"(9) Income from Discharge of Indebtedness. — In the case of a corporation, the amount of any income of the taxpayer attributable to the discharge, within the taxable year, of any indebtedness of the taxpayer or for which the taxpayer is liable evidenced by a security (as hereinafter in this paragraph defined) if the taxpayer makes and files at the time of filing the return, in such manner as the Commissioner, with the approval of the Secretary, by regulations prescribes, its consent to the regulations prescribed under section 113(b) (3) then in effect. In such case the amount of any income of the taxpayer attributable to any unamortized premium (computed as of the first day of the taxable year in which such discharge occurred) with respect to such indebtedness shall not be included in gross income and the amount of the deduction attributable to any unamortized discount (computed as of the first day of the taxable year in which such discharge occurred) with respect to such indebtedness shall not be allowed as a deduction. As used in this paragraph the term `security' means any bond, debenture, note, or certificate, or other evidence of indebtedness, issued by any corporation. This paragraph shall not apply to any discharge occurring before the date of enactment of the Revenue Act of 1939, or in a taxable year beginning after December 31, 1945.

"(b) Railroad Corporations — Discharge of Indebtedness in Certain Judicial Proceedings. — Section 22(b) (relating to exclusions from gross income) is amended by inserting at the end thereof the following new paragraph:

"(10) Income from Discharge of Indebtedness of a Railroad Corporation. — The amount of any income attributable to the discharge, within the taxable year, of any indebtedness of a railroad corporation, as defined in section 77m of the National Bankruptcy Act, as amended, to the extent that such income is deemed to have been realized by reason of a modification in or cancellation in whole or in part of such indebtedness pursuant to an order of a court in a receivership proceeding or in a proceeding under section 77 of the National Bankruptcy Act, as amended. In such case the amount of any income of the taxpayer attributable to any unamortized premium (computed as of the first day of the taxable year in which such discharge occurred) with respect to such indebtedness shall not be included in gross income and the amount of the deduction attributable to any unamortized discount (computed as of the first day of the taxable year in which such discharge occurred) with respect to such indebtedness shall not be allowed as a deduction. Paragraph (9) shall not apply with respect to any discharge of indebtedness to which this paragraph applies. This paragraph shall not apply to any discharge occurring in a taxable year beginning after December 31, 1945.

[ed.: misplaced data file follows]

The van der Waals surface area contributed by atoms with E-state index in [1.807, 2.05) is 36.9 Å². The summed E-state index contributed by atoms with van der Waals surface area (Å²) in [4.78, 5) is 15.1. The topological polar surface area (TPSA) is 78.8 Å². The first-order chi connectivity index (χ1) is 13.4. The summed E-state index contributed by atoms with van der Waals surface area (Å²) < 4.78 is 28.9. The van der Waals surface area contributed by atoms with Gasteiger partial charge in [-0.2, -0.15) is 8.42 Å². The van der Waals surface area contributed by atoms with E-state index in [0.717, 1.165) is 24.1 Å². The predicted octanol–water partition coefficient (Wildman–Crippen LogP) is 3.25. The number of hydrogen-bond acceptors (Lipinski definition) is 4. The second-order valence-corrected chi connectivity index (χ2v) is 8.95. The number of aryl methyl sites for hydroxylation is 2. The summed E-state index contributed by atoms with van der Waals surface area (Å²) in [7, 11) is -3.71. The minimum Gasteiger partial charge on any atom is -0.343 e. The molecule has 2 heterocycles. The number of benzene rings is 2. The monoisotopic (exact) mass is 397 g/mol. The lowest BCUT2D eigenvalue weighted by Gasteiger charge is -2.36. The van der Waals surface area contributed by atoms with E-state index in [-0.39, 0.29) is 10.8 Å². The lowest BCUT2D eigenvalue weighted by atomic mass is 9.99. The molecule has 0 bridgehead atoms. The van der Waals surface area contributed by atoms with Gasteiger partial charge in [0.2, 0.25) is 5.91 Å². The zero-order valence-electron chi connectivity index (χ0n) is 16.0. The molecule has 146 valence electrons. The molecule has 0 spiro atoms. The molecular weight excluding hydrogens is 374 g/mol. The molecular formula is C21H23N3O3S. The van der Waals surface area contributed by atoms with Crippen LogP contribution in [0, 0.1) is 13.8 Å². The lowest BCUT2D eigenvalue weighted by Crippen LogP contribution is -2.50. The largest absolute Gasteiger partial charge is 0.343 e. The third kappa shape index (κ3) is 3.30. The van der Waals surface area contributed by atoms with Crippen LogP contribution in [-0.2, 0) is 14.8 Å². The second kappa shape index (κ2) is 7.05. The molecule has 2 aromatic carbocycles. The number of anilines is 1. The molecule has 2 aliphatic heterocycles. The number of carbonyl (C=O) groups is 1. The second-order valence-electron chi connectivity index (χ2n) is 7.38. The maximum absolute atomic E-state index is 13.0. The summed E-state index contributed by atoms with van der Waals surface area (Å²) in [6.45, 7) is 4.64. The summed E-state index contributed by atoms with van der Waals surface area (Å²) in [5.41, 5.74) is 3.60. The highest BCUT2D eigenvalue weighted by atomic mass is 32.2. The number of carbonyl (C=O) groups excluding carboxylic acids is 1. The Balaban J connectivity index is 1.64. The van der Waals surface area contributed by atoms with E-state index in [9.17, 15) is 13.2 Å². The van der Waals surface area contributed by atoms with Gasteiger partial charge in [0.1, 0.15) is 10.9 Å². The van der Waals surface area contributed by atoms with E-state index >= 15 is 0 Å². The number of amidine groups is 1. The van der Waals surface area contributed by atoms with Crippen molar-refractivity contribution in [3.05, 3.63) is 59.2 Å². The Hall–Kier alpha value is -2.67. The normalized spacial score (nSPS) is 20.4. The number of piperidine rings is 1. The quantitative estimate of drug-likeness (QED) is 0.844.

"(c) Taxable Years to which Amendment Applicable. — The amendment made by subsection (b) shall be applicable to taxable years beginning after December 31, 1939."

3. Namely (1) income from purchase by taxpayer of its own bonds and (2) the expenses of reorganization.

4. See Treasury Regulation 103, § 19.24-2.

5. Levitt & Sons v. Nunan, 2 Cir., 142 F.2d 795; Levitt & Sons v. Commissioner, 2 Cir., 160 F.2d 209; Garrett v. Crenshaw, 4 Cir., 196 F.2d 185; Estate of Jones v. Commissioner, 5 Cir., 127 F.2d 231.

6. Blackwell Oil & Gas Co. v. Commissioner, 10 Cir., 60 F.2d 257; McDuffie v. United States, 19 F.Supp. 239, 85 Ct.Cl. 212; cf. Murphy Oil Co. v. Burnet, 9 Cir., 55 F.2d 17, affirmed on other grounds, 287 U.S. 299, 53 S.Ct. 161, 77 L.Ed. 318; South American Cold & Platinum Co. v. Commissioner, 8 T.C. 1297, affirmed, 2 Cir., 168 F.2d 71.